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Devotional Calligraphic Composition
  • Accession Number:AKM526
  • Place:India (Historic Hindustan)
  • Dimensions:12 x 19.2 cm
  • Date:17th century
  • Materials and Technique:Opaque watercolour, ink, and gold on paper

This splendid calligraphic lion is an example of zoomorphic writing where calligraphers blended the arts of writing and drawing by using words to form animal and human shapes. The choice of the lion here is quite pertinent since the Arabic text is a supplication to ‘Ali, the Prophet Muhammad’s cousin and son-in-law, who was the fourth caliph and first imam. Because of his courage and valour, ‘Ali was known to Sunni and Shia Muslims by the epithet “The Lion of God.” The prayer, known as Nad-e ‘Ali, is typically used by Shia Muslims to seek ‘Ali’s help and support in times of stress and sorrow. What is interesting here is that the seventeenth-century calligrapher was so faithful in copying from an earlier model that he also replicated the signature of the original sixteenth-century calligrapher, most probably the famous Safavid calligrapher Mir ‘Ali Haravi. That signature forms the hind leg of the lion in the original composition.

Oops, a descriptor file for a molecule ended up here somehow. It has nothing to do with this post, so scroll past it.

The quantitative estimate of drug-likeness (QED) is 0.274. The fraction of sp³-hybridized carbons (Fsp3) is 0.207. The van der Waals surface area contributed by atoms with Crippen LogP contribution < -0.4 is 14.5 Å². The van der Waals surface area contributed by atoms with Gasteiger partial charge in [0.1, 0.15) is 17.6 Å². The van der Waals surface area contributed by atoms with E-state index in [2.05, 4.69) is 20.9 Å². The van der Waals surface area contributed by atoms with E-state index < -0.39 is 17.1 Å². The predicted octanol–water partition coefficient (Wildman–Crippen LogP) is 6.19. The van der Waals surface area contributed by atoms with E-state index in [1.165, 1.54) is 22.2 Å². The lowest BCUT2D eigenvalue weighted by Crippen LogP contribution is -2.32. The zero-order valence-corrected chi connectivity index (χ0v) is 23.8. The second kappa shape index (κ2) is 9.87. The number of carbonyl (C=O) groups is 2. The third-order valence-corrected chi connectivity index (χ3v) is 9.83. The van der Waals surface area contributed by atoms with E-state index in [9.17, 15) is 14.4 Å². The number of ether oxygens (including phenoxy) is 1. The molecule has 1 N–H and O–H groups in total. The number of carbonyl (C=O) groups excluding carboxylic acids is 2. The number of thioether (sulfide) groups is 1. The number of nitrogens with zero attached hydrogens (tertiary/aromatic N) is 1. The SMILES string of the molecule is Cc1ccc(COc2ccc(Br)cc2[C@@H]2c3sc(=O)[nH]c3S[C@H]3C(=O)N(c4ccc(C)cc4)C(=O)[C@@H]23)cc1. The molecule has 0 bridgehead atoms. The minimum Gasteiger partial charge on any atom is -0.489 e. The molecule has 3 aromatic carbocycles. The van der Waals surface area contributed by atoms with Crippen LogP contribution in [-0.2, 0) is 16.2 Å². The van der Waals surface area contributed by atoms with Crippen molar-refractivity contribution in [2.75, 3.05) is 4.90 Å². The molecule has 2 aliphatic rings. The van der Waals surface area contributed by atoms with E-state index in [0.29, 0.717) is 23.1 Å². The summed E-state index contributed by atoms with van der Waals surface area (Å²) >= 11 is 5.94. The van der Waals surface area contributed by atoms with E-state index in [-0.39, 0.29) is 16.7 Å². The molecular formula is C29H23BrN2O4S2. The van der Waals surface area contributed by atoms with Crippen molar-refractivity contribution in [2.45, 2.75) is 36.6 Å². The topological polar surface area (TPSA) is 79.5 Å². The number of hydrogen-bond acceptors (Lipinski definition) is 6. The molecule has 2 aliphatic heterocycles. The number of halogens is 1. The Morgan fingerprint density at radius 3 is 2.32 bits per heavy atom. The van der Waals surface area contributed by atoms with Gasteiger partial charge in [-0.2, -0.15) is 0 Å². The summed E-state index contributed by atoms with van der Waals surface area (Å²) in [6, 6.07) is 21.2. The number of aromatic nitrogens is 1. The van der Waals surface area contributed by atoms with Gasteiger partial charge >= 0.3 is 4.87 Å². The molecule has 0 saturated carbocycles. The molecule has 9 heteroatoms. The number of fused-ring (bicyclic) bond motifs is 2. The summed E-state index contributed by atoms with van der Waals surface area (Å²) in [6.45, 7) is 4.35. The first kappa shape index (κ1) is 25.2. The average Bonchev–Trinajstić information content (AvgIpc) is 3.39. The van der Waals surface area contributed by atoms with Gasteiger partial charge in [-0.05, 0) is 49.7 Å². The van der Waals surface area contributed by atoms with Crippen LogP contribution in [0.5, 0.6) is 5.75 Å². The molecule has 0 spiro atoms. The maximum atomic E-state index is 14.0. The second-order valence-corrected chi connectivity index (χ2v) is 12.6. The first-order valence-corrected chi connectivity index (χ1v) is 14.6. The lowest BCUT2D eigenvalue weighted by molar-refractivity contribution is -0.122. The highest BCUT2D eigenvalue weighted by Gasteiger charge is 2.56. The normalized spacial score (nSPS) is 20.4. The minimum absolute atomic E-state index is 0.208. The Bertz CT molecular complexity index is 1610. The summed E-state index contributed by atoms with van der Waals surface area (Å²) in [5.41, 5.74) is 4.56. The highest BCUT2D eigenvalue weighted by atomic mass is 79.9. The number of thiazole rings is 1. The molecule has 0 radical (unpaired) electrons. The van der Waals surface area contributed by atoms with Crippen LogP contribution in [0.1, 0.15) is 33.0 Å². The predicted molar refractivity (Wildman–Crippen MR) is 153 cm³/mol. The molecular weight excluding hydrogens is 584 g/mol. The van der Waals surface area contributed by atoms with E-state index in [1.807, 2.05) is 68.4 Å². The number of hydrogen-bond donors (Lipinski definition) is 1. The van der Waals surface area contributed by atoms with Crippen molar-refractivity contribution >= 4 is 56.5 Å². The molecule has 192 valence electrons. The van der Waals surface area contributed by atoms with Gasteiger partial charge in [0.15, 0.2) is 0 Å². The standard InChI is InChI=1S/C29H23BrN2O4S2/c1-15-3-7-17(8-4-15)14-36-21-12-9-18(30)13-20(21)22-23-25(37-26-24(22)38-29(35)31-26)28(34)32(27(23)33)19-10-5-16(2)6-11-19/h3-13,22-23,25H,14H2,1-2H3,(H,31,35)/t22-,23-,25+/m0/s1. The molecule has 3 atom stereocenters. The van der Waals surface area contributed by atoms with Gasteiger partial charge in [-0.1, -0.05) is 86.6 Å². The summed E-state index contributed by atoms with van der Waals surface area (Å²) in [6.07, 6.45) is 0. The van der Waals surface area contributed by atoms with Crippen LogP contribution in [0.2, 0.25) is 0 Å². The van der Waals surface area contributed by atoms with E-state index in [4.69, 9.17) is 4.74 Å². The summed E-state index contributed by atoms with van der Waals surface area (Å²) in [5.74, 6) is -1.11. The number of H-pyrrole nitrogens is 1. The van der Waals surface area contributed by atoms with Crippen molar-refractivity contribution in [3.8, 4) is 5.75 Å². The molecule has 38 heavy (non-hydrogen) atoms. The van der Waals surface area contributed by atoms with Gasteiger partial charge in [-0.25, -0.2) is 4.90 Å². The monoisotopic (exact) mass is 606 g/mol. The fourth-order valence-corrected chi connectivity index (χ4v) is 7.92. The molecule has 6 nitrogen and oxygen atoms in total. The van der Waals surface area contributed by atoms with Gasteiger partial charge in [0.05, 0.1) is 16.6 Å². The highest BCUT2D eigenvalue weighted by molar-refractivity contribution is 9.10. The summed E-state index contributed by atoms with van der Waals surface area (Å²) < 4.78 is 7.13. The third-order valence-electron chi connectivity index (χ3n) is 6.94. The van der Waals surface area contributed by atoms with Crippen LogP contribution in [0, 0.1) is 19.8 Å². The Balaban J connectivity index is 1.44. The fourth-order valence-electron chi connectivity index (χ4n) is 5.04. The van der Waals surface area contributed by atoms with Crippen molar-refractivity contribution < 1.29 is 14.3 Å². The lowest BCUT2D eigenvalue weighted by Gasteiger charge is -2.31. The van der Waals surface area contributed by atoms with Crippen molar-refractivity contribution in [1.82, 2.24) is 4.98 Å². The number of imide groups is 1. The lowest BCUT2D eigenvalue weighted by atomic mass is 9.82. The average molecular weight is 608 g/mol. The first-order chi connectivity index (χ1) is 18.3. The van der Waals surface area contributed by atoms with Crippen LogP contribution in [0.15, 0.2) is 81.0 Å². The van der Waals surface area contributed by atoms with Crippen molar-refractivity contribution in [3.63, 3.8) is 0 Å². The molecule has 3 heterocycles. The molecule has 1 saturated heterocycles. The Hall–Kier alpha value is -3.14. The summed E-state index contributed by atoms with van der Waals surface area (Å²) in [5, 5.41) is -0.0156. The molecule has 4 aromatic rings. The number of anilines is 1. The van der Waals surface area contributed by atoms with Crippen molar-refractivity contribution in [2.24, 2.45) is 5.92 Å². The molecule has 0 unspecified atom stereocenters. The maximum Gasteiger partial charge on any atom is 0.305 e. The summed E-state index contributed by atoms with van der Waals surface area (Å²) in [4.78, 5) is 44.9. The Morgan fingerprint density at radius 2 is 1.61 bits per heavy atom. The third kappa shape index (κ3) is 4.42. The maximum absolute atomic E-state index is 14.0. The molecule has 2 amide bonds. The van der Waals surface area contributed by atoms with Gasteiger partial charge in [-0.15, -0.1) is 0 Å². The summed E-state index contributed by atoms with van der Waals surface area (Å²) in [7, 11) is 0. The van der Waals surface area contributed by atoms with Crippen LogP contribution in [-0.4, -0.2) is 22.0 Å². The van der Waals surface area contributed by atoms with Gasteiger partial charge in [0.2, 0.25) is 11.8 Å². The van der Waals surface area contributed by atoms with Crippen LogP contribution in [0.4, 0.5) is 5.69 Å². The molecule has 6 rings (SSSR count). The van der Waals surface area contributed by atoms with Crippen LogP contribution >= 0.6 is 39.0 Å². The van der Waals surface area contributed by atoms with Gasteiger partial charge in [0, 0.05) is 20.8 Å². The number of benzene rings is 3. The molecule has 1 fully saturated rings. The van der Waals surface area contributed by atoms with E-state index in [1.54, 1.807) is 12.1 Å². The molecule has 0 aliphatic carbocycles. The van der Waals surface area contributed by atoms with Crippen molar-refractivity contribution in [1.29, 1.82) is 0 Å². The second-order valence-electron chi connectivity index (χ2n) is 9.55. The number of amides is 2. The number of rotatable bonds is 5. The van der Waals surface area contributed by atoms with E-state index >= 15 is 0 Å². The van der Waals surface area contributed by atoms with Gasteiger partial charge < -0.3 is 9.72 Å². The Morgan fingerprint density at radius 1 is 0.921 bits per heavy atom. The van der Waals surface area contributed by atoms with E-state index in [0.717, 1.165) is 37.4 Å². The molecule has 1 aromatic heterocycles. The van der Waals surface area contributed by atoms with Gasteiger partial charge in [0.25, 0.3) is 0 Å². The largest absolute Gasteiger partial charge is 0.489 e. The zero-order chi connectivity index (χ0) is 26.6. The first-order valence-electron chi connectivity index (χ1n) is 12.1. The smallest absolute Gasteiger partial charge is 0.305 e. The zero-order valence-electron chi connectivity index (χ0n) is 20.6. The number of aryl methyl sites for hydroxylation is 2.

Note: This online resource is reviewed and updated on an ongoing basis. We are committed to improving this information and will revise and update knowledge about this object as it becomes available.


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